So Many Exercises, So Little Time.
In this day and age, it can be hard to keep track of all the fitness trends: HIIT, online personal training, even goat yoga (yep, it’s a thing) . It can be even harder to decode which of those exercise regimens are going to work for you, especially if you have asthma. If you’re one of the 20 million Americans who have asthma, read on.
Some people ask, “Can I actually exercise if I have asthma?” The short answer is yes. Fun fact: It’s estimated that 1 in 12 Olympic athletes have asthma. While you may not be an aspiring Olympian, we can provide some guidelines to know what types of exercise work best for asthma sufferers and which ones should be avoided. For those who are unsure if they have asthma, it’s helpful to understand what exactly it is.
Asthma occurs when your bronchial tubes (airways) are permanently inflamed. The airflow to your lungs is then restricted and can cause symptoms like wheezing, coughing, shortness of breath, and chest tightness. You are more susceptible to asthma if you have a family history of it or if you have severe allergies. It’s difficult to perform asthma tests on children under 5, so your doctor may rely on other information to make a diagnosis. Asthma can show up later in life, too, after decades of ingesting fumes, dust, and the like. While there currently is no cure for asthma, it can still be managed so you can lead a life you love. Make an appointment with a board-certified allergist if you’re unsure if you have asthma.
The Best Exercises for Asthma Sufferers
Even if you have asthma, even exercise-induced asthma, you can still stay fit and active. Some of the best activities for asthmatics include walking, swimming, biking, and hiking. A moderate to brisk pace is best.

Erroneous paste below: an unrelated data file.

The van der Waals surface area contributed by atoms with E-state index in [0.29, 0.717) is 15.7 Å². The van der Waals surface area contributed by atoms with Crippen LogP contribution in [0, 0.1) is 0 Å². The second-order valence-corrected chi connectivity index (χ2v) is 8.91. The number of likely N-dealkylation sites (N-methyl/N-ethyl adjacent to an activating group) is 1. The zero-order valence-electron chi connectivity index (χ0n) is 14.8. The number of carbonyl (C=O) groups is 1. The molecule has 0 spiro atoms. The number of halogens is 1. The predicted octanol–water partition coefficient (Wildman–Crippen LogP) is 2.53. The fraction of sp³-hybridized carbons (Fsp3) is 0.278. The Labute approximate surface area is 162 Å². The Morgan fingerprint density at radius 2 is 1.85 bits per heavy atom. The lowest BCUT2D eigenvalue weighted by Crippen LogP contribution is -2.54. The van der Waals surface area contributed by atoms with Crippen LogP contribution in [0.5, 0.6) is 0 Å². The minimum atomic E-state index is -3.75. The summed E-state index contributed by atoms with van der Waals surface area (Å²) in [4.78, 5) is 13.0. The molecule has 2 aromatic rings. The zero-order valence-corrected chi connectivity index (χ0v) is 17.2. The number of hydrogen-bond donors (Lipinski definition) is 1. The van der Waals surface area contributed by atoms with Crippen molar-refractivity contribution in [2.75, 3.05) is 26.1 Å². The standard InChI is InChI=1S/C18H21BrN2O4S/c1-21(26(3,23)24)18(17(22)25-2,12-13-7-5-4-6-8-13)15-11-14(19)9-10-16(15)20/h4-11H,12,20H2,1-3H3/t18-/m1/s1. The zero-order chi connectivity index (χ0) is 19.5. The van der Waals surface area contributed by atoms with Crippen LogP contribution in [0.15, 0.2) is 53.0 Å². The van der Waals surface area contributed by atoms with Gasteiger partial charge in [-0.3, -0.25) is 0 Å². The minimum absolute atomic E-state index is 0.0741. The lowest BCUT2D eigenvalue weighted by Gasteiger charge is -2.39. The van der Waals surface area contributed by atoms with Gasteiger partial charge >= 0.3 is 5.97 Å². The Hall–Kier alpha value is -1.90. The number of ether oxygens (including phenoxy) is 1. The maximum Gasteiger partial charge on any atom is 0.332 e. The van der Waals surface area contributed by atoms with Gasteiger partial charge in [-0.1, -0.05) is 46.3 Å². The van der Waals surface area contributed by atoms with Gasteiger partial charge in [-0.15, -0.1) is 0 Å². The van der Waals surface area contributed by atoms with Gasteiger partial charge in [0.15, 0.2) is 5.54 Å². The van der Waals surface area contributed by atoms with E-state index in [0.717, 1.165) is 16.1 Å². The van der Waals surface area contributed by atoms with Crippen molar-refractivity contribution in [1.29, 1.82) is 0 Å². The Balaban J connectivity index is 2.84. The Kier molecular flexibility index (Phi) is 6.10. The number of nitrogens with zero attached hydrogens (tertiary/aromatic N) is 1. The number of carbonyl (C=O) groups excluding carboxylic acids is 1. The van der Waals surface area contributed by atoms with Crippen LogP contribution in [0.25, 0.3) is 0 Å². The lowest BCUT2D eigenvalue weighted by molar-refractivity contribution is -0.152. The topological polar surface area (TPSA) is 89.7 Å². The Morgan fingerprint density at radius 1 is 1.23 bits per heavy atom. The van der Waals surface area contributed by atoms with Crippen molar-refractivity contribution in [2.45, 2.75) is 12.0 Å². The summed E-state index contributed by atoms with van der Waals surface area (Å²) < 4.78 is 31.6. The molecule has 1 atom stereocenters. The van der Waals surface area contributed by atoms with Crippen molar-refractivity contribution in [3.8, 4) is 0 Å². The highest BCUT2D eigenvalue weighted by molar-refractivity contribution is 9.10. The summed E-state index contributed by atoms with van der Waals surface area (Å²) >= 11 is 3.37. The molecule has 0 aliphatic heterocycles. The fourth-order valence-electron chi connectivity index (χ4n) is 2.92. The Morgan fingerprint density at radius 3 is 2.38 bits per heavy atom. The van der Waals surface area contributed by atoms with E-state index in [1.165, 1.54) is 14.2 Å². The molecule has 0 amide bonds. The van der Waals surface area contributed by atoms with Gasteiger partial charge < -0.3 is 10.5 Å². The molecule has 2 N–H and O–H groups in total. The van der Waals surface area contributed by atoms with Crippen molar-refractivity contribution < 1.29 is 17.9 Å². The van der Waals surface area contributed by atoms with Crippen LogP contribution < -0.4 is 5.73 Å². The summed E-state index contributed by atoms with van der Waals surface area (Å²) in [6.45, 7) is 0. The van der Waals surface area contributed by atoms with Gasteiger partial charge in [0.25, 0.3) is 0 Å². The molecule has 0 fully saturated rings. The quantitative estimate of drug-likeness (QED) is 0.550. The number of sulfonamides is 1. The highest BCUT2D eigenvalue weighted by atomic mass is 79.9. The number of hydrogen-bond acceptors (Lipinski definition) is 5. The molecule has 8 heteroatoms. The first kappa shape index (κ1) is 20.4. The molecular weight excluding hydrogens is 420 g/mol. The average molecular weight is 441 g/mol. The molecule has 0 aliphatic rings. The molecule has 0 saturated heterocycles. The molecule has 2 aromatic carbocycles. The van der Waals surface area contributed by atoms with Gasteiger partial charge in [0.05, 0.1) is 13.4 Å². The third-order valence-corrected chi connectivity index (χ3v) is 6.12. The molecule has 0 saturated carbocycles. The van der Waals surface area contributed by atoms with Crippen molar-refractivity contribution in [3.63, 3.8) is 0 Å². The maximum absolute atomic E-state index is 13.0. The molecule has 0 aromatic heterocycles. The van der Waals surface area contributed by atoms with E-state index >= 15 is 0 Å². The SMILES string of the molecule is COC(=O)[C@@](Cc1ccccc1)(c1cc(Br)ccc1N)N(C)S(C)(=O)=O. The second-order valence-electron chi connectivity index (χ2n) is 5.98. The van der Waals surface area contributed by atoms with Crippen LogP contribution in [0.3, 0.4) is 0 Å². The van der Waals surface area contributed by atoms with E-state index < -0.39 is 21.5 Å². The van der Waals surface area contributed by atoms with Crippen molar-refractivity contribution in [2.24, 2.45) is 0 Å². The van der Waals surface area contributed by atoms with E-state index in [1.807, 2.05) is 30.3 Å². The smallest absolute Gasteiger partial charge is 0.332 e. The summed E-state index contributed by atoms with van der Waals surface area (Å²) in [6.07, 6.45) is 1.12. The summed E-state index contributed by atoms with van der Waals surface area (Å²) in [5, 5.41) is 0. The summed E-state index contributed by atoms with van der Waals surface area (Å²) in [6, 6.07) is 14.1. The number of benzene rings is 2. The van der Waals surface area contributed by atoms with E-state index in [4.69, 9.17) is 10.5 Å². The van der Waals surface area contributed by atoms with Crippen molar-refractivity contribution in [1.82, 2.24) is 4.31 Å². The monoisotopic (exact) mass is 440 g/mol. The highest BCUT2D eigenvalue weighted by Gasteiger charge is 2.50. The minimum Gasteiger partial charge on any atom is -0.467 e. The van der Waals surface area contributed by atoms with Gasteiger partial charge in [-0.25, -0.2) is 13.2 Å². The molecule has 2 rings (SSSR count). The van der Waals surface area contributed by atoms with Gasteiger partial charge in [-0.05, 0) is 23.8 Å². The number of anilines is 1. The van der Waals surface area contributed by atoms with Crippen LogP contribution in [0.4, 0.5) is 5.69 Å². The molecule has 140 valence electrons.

Yoga is considered one of the best activities for asthmatics. The breath control used during yoga can actually reduce the severity of asthma symptoms in some cases (unfortunately, we’re pretty sure that laying on the couch is not a yoga pose) Surprisingly, baseball is also a “home run” (haha, get it?!?) for those with asthma, along with other team sports like football and short track and field events. What do they all have in common? All of these pastimes require shorter bursts of activity with plenty of rest in between. That way, you’ll have a lower chance of triggering your symptoms since you expend less energy doing those activities. So, no worries: you can still hit your 10,000 steps on your Fitbit.
Exercises to Avoid for Asthma Sufferers
Your friends may love CrossFit, but it’s exactly the kind of activity asthmatics should avoid when their asthma is acting up. Why? Exercise regimens that require numerous intense bursts of energy and/or continuous effort can easily trigger an asthma attack. This list includes soccer, long-distance running, and basketball. In addition, cold-weather sports such as cross-country skiing or ice hockey should be avoided when you are having any symptoms, as the crisp air is more likely to provoke your symptoms. If you have a passion for these sports, hold up on them until you meet with an allergist to create a comprehensive treatment plan.
Prepare for Every Workout
Ready to get physical (Now you have the Olivia Newton-John song stuck in your head, don’t you? You’re welcome.)? There are a few tips and tricks to make the most out of your workout. First, always remember to warm up your muscles and your lungs – take time to stretch and loosen yourself up. It’s not worth pulling a muscle simply because you were in a rush to get going. Improving your cardiovascular fitness increases the threshold at which patients with asthma develop symptoms during exercise. You should also not exercise outside when there is a high amount of allergens in the air; try an at-home workout or signing up at a local gym! And finally, remember to always carry your inhaler with you in case of emergencies.